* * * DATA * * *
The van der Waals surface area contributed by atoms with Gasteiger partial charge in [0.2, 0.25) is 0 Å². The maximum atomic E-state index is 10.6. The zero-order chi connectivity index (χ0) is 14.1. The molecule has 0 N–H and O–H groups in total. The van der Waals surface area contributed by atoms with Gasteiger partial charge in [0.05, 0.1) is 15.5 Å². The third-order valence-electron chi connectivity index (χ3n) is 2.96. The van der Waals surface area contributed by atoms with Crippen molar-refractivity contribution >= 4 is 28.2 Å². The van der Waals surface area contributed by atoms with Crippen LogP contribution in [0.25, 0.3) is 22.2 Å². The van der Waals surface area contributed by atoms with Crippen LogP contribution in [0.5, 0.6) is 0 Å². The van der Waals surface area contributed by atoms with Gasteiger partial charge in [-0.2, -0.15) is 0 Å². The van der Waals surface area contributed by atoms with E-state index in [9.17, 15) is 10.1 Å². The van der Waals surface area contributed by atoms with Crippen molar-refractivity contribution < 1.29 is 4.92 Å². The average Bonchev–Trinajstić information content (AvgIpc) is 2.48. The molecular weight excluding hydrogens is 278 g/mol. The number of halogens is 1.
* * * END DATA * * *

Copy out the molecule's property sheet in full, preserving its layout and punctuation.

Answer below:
The van der Waals surface area contributed by atoms with Gasteiger partial charge in [0.2, 0.25) is 0 Å². The maximum atomic E-state index is 10.6. The zero-order chi connectivity index (χ0) is 14.1. The molecule has 0 N–H and O–H groups in total. The van der Waals surface area contributed by atoms with Gasteiger partial charge in [0.05, 0.1) is 15.5 Å². The third-order valence-electron chi connectivity index (χ3n) is 2.96. The van der Waals surface area contributed by atoms with Crippen molar-refractivity contribution >= 4 is 28.2 Å². The van der Waals surface area contributed by atoms with Crippen LogP contribution in [0.25, 0.3) is 22.2 Å². The van der Waals surface area contributed by atoms with Crippen LogP contribution in [0.5, 0.6) is 0 Å². The van der Waals surface area contributed by atoms with Gasteiger partial charge in [-0.2, -0.15) is 0 Å². The van der Waals surface area contributed by atoms with E-state index in [9.17, 15) is 10.1 Å². The van der Waals surface area contributed by atoms with Crippen molar-refractivity contribution < 1.29 is 4.92 Å². The average Bonchev–Trinajstić information content (AvgIpc) is 2.48. The molecular weight excluding hydrogens is 278 g/mol. The number of halogens is 1.